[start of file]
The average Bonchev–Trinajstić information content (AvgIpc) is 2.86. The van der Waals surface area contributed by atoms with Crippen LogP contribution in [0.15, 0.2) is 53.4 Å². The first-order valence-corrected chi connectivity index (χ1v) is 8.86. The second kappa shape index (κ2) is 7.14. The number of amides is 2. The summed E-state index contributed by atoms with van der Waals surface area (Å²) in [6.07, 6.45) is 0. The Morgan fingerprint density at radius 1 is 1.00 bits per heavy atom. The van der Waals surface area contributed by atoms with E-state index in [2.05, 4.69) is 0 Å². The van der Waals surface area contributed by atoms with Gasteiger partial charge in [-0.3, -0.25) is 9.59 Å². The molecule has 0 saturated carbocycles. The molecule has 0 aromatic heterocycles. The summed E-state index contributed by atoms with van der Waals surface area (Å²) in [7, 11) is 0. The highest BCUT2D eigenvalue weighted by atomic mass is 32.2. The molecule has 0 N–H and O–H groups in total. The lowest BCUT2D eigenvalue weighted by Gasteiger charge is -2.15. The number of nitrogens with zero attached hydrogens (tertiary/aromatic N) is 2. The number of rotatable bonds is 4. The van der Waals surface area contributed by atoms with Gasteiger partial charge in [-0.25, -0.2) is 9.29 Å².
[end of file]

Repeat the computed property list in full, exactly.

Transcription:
The average Bonchev–Trinajstić information content (AvgIpc) is 2.86. The van der Waals surface area contributed by atoms with Crippen LogP contribution in [0.15, 0.2) is 53.4 Å². The first-order valence-corrected chi connectivity index (χ1v) is 8.86. The second kappa shape index (κ2) is 7.14. The number of amides is 2. The summed E-state index contributed by atoms with van der Waals surface area (Å²) in [6.07, 6.45) is 0. The Morgan fingerprint density at radius 1 is 1.00 bits per heavy atom. The van der Waals surface area contributed by atoms with E-state index in [2.05, 4.69) is 0 Å². The van der Waals surface area contributed by atoms with Gasteiger partial charge in [-0.3, -0.25) is 9.59 Å². The molecule has 0 saturated carbocycles. The molecule has 0 aromatic heterocycles. The summed E-state index contributed by atoms with van der Waals surface area (Å²) in [7, 11) is 0. The highest BCUT2D eigenvalue weighted by atomic mass is 32.2. The molecule has 0 N–H and O–H groups in total. The lowest BCUT2D eigenvalue weighted by Gasteiger charge is -2.15. The number of nitrogens with zero attached hydrogens (tertiary/aromatic N) is 2. The number of rotatable bonds is 4. The van der Waals surface area contributed by atoms with Gasteiger partial charge in [-0.25, -0.2) is 9.29 Å².